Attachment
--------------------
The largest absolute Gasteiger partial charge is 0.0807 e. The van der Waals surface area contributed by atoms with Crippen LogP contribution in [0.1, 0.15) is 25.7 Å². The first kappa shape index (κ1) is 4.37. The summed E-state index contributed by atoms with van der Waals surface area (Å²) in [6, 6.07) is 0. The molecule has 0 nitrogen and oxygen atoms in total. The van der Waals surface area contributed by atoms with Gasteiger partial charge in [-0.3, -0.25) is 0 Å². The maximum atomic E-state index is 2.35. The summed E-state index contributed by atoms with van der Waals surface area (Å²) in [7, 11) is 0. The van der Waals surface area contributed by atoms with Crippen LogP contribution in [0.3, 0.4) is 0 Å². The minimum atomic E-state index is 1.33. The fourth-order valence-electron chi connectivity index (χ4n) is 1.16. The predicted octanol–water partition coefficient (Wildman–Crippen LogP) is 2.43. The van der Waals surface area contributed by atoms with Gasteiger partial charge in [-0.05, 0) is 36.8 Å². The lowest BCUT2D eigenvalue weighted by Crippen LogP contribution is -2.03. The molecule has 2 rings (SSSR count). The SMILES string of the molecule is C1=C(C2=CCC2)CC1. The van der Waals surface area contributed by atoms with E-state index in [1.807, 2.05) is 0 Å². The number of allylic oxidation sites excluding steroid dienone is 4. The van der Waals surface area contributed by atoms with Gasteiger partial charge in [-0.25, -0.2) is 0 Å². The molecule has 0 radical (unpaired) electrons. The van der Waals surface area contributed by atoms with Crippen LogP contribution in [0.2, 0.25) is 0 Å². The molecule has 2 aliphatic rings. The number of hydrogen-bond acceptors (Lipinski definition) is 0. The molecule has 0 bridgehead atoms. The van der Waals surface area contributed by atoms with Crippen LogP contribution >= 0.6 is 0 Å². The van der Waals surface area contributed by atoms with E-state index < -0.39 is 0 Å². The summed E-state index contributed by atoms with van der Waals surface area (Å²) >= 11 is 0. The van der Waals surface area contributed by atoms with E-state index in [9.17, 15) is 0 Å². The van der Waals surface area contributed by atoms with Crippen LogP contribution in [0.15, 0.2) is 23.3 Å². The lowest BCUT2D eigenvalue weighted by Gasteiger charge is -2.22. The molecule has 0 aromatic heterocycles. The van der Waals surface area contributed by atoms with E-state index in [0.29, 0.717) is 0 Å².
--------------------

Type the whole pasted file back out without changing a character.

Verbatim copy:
The largest absolute Gasteiger partial charge is 0.0807 e. The van der Waals surface area contributed by atoms with Crippen LogP contribution in [0.1, 0.15) is 25.7 Å². The first kappa shape index (κ1) is 4.37. The summed E-state index contributed by atoms with van der Waals surface area (Å²) in [6, 6.07) is 0. The molecule has 0 nitrogen and oxygen atoms in total. The van der Waals surface area contributed by atoms with Gasteiger partial charge in [-0.3, -0.25) is 0 Å². The maximum atomic E-state index is 2.35. The summed E-state index contributed by atoms with van der Waals surface area (Å²) in [7, 11) is 0. The van der Waals surface area contributed by atoms with Crippen LogP contribution in [0.3, 0.4) is 0 Å². The minimum atomic E-state index is 1.33. The fourth-order valence-electron chi connectivity index (χ4n) is 1.16. The predicted octanol–water partition coefficient (Wildman–Crippen LogP) is 2.43. The van der Waals surface area contributed by atoms with Gasteiger partial charge in [-0.05, 0) is 36.8 Å². The lowest BCUT2D eigenvalue weighted by Crippen LogP contribution is -2.03. The molecule has 2 rings (SSSR count). The SMILES string of the molecule is C1=C(C2=CCC2)CC1. The van der Waals surface area contributed by atoms with E-state index in [1.807, 2.05) is 0 Å². The number of allylic oxidation sites excluding steroid dienone is 4. The van der Waals surface area contributed by atoms with Gasteiger partial charge in [-0.25, -0.2) is 0 Å². The molecule has 0 radical (unpaired) electrons. The van der Waals surface area contributed by atoms with Crippen LogP contribution in [0.2, 0.25) is 0 Å². The molecule has 2 aliphatic rings. The number of hydrogen-bond acceptors (Lipinski definition) is 0. The molecule has 0 bridgehead atoms. The van der Waals surface area contributed by atoms with Crippen LogP contribution >= 0.6 is 0 Å². The van der Waals surface area contributed by atoms with E-state index < -0.39 is 0 Å². The summed E-state index contributed by atoms with van der Waals surface area (Å²) >= 11 is 0. The van der Waals surface area contributed by atoms with E-state index in [9.17, 15) is 0 Å². The van der Waals surface area contributed by atoms with Crippen LogP contribution in [0.15, 0.2) is 23.3 Å². The lowest BCUT2D eigenvalue weighted by Gasteiger charge is -2.22. The molecule has 0 aromatic heterocycles. The van der Waals surface area contributed by atoms with E-state index in [0.29, 0.717) is 0 Å².